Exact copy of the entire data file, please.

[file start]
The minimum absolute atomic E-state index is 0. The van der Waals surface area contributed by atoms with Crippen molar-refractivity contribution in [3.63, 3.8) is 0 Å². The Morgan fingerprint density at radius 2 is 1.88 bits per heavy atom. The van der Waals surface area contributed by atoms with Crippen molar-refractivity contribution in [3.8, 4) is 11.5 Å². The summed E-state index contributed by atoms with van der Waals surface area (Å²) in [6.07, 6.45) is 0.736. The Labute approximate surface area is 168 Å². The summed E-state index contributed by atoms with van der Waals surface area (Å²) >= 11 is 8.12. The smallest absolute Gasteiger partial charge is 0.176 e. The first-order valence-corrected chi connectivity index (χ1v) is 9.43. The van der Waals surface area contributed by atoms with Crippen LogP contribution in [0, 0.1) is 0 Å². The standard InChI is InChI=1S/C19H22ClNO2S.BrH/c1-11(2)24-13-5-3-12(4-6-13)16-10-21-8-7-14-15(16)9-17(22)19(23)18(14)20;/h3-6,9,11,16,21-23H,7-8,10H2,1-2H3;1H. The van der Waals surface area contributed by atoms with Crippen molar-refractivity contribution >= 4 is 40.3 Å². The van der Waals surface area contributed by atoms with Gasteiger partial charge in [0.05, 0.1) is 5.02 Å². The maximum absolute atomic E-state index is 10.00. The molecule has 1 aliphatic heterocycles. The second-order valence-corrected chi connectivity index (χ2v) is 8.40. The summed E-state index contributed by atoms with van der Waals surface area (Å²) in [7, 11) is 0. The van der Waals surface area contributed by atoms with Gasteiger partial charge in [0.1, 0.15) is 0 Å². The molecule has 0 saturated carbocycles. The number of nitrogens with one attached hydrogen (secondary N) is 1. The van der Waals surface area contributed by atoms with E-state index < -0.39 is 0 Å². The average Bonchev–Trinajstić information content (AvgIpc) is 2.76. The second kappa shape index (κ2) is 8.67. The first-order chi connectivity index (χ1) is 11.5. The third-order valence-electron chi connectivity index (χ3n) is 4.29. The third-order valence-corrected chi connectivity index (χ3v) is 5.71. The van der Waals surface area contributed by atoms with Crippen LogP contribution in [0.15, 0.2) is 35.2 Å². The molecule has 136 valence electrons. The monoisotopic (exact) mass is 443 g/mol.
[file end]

The minimum absolute atomic E-state index is 0. The van der Waals surface area contributed by atoms with Crippen molar-refractivity contribution in [3.63, 3.8) is 0 Å². The Morgan fingerprint density at radius 2 is 1.88 bits per heavy atom. The van der Waals surface area contributed by atoms with Crippen molar-refractivity contribution in [3.8, 4) is 11.5 Å². The summed E-state index contributed by atoms with van der Waals surface area (Å²) in [6.07, 6.45) is 0.736. The Labute approximate surface area is 168 Å². The summed E-state index contributed by atoms with van der Waals surface area (Å²) >= 11 is 8.12. The smallest absolute Gasteiger partial charge is 0.176 e. The first-order valence-corrected chi connectivity index (χ1v) is 9.43. The van der Waals surface area contributed by atoms with Crippen LogP contribution in [0, 0.1) is 0 Å². The standard InChI is InChI=1S/C19H22ClNO2S.BrH/c1-11(2)24-13-5-3-12(4-6-13)16-10-21-8-7-14-15(16)9-17(22)19(23)18(14)20;/h3-6,9,11,16,21-23H,7-8,10H2,1-2H3;1H. The van der Waals surface area contributed by atoms with Crippen molar-refractivity contribution >= 4 is 40.3 Å². The van der Waals surface area contributed by atoms with Gasteiger partial charge in [0.05, 0.1) is 5.02 Å². The maximum absolute atomic E-state index is 10.00. The molecule has 1 aliphatic heterocycles. The second-order valence-corrected chi connectivity index (χ2v) is 8.40. The summed E-state index contributed by atoms with van der Waals surface area (Å²) in [7, 11) is 0. The van der Waals surface area contributed by atoms with Gasteiger partial charge in [0.1, 0.15) is 0 Å². The molecule has 0 saturated carbocycles. The number of nitrogens with one attached hydrogen (secondary N) is 1. The van der Waals surface area contributed by atoms with E-state index < -0.39 is 0 Å². The average Bonchev–Trinajstić information content (AvgIpc) is 2.76. The second kappa shape index (κ2) is 8.67. The first-order chi connectivity index (χ1) is 11.5. The third-order valence-electron chi connectivity index (χ3n) is 4.29. The third-order valence-corrected chi connectivity index (χ3v) is 5.71. The van der Waals surface area contributed by atoms with Crippen LogP contribution in [0.15, 0.2) is 35.2 Å². The molecule has 136 valence electrons. The monoisotopic (exact) mass is 443 g/mol.